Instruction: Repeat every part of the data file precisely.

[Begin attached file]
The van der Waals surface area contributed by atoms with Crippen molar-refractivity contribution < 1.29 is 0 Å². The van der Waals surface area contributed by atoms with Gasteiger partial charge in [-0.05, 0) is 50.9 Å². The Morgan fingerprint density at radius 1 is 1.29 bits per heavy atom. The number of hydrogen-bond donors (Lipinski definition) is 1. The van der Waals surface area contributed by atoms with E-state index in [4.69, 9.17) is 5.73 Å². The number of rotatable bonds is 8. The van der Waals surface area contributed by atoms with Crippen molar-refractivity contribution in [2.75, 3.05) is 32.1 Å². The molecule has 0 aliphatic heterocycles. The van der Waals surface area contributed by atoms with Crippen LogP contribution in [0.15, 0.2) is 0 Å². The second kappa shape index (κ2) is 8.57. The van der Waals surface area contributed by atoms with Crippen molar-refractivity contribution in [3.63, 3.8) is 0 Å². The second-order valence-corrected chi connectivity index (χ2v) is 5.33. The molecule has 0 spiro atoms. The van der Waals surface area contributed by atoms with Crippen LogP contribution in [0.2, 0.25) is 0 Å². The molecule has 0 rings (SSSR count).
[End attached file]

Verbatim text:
The van der Waals surface area contributed by atoms with Crippen molar-refractivity contribution < 1.29 is 0 Å². The van der Waals surface area contributed by atoms with Gasteiger partial charge in [-0.05, 0) is 50.9 Å². The Morgan fingerprint density at radius 1 is 1.29 bits per heavy atom. The number of hydrogen-bond donors (Lipinski definition) is 1. The van der Waals surface area contributed by atoms with E-state index in [4.69, 9.17) is 5.73 Å². The number of rotatable bonds is 8. The van der Waals surface area contributed by atoms with Crippen molar-refractivity contribution in [2.75, 3.05) is 32.1 Å². The molecule has 0 aliphatic heterocycles. The van der Waals surface area contributed by atoms with Crippen LogP contribution in [0.15, 0.2) is 0 Å². The second kappa shape index (κ2) is 8.57. The van der Waals surface area contributed by atoms with Crippen molar-refractivity contribution in [3.63, 3.8) is 0 Å². The second-order valence-corrected chi connectivity index (χ2v) is 5.33. The molecule has 0 spiro atoms. The van der Waals surface area contributed by atoms with Crippen LogP contribution in [0.2, 0.25) is 0 Å². The molecule has 0 rings (SSSR count).